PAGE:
More research is needed to determine why the differences between public kinship and non-kin foster care exist. Key questions that future studies may want to address include:
While the information presented in this report reflects the best currently available on kinship care, a number of limitations make generalization and cross-state comparisons problematic.
Public kinship care increased significantly in the 1980s and 1990s and now represents a significant portion of the nation's children in foster care. Kinship care, both public and private, appears to be very different from non-kin foster care, and States have developed policies to address the specific needs and circumstances of public kinship careg
This chapter includes all available information on three of the items for which Congress specifically requested information: services provided to kinship caregivers and to birth parents, birth parents’ access to their children in care, and permanency plans for children in kinship care. Listed below are additional information needed and potential
Caseworkers treat public kinship care families differently from non-kin families, and the experiences of public kinship care families appear to differ markedly from those of non-kin foster families.
To date, no reliable data have been gathered on the differences in the health or well-being of either children or providers as a result of public kinship care. Public kinship children and caregivers do differ from non-kin on a number of point-in-time indicators (Chapter 3), but it is uncertain whether such differences result from the care arrangem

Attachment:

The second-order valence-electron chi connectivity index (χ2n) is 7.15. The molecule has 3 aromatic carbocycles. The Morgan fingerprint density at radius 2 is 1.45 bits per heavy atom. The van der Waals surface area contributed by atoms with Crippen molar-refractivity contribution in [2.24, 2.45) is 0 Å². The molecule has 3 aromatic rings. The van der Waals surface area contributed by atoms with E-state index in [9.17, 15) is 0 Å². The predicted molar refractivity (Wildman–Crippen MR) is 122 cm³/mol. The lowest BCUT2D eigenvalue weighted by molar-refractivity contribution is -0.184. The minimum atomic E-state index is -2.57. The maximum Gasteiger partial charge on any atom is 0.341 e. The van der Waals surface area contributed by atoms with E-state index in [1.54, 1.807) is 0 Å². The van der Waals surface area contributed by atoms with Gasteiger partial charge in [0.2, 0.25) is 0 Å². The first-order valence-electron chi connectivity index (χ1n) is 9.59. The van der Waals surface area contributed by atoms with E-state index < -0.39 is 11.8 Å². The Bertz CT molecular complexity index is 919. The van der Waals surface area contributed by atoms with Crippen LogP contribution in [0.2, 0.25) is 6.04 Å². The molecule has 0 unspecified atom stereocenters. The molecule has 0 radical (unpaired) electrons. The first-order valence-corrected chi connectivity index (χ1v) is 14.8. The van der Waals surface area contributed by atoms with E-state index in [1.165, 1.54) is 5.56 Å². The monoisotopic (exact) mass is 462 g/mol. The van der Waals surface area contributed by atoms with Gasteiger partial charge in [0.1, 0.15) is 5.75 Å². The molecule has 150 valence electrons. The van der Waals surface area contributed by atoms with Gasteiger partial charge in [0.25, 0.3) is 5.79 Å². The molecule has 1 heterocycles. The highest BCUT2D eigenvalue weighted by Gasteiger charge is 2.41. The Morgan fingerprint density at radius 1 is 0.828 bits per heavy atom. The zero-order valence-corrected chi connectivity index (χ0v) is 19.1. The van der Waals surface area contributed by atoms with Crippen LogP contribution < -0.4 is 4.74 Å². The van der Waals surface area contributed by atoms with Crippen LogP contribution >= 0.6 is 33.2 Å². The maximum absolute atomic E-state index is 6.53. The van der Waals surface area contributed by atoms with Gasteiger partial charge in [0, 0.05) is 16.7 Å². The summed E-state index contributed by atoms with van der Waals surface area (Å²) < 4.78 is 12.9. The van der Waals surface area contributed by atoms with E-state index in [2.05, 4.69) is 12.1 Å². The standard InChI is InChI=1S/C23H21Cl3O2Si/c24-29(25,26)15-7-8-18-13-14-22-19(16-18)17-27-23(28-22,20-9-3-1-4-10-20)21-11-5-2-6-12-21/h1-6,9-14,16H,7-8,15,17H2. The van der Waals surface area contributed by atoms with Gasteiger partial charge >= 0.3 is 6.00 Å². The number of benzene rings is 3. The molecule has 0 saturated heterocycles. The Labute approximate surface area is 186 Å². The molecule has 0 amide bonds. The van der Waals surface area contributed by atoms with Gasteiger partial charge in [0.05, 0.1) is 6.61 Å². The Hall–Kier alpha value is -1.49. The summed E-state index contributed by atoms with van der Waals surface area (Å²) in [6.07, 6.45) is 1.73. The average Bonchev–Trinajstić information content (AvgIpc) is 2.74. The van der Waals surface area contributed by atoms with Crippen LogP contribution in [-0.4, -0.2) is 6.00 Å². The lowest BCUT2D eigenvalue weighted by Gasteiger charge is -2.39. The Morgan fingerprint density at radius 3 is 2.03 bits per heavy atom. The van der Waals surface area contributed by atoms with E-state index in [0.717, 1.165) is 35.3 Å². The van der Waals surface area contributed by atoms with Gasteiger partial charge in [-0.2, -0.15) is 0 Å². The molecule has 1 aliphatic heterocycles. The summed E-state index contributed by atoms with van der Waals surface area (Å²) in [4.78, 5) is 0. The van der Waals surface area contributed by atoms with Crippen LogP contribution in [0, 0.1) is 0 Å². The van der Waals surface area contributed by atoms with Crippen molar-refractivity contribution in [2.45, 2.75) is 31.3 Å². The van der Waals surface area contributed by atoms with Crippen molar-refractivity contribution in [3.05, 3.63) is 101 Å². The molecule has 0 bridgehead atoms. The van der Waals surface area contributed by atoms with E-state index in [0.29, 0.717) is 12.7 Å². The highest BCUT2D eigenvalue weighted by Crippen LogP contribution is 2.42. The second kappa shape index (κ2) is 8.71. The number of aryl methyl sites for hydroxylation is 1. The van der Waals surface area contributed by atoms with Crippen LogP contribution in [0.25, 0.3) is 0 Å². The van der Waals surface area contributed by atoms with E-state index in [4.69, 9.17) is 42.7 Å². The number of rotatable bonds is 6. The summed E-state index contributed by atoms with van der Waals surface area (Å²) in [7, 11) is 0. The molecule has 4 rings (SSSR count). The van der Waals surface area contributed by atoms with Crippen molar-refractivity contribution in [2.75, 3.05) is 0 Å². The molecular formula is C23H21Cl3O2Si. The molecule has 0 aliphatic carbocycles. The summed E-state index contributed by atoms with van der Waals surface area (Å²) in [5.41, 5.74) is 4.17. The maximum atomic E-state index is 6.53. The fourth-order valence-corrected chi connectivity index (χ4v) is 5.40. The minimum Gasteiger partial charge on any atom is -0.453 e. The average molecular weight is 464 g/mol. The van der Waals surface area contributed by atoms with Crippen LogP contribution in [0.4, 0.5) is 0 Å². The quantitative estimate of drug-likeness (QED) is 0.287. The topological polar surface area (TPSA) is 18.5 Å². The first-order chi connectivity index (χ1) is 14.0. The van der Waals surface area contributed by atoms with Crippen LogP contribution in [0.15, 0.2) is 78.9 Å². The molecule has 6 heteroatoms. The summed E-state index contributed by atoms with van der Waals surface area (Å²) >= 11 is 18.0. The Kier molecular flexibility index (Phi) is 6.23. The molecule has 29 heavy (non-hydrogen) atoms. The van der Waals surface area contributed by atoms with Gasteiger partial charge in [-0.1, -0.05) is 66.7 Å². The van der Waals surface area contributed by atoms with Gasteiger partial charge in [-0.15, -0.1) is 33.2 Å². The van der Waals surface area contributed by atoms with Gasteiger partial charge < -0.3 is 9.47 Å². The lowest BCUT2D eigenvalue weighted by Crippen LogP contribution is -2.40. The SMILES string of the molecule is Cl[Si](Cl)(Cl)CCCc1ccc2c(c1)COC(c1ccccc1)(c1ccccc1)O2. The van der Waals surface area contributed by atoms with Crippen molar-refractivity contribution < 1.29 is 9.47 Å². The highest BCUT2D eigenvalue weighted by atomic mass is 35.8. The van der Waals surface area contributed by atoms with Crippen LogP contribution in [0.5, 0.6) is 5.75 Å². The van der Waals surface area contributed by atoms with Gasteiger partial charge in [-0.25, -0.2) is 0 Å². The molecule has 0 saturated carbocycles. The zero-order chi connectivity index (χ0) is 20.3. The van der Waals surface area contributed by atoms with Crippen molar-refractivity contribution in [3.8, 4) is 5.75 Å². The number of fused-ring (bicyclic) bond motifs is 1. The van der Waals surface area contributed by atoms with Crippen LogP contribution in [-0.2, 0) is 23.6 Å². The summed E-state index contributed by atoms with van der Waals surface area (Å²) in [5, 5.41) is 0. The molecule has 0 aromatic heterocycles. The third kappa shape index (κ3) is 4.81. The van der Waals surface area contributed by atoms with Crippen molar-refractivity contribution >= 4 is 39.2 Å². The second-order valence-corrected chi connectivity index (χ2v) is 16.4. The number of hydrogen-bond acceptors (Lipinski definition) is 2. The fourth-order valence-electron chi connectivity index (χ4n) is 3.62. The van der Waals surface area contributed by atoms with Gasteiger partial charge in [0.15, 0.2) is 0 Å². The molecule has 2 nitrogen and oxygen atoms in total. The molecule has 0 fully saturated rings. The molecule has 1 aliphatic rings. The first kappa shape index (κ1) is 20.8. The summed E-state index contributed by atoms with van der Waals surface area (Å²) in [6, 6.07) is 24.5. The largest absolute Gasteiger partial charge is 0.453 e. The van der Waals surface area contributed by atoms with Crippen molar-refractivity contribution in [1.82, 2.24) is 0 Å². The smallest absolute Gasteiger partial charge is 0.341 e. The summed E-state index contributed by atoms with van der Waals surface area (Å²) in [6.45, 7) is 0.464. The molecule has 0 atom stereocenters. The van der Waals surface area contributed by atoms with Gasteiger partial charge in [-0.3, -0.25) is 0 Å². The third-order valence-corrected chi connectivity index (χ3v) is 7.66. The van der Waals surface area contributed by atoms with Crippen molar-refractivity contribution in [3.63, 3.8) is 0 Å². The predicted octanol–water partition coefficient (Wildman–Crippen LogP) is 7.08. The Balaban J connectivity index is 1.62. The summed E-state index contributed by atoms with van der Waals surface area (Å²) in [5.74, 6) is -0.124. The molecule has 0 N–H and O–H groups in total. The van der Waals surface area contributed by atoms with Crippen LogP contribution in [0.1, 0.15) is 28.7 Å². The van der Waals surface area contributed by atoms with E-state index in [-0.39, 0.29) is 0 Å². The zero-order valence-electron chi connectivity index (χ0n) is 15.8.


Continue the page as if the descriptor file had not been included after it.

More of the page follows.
Public kinship care appears to offer stable placements for children; however, if these placements are not considered acceptable permanent goals, they may impede other options for permanent placement. Children in public kinship care are less likely to be reunified with their parents (AFCARS, 1998; Berrick et al., 1995; Testa, 1997), but those who a
Most studies show that children in public kinship care remain in care significantly longer than children in non-kin foster care. 39 These findings raise concerns about permanency planning. Child welfare experts have argued that children are left in public kinship care without a permanency plan or that some child welfare agencies and workers rega
Caseworkers’ goals for the permanent living arrangements of children in public kinship care appear to differ from those for children in non-kin foster care. It is difficult to determine the proportion of kin and non-kin foster children for whom permanent reunification with their birth families is a goal because the data are inconsistent. Some da
Permanency refers to the child welfare goal of securing, as quickly as possible, a stable living arrangement for children who must be removed from their parents’ homes. As discussed below, the unique nature of kinship care often makes traditional plans for permanency—specifically, reunification with parents or adoption— problematic. Moreover
Given the differing standards to which many public kinship caregivers are held by child welfare agencies, policy makers and child welfare experts alike have questioned the safety of these arrangements (Kusserow, 1992). Three types of concerns have been raised: that public kinship caregivers may themselves be abusive parents; that they may not prev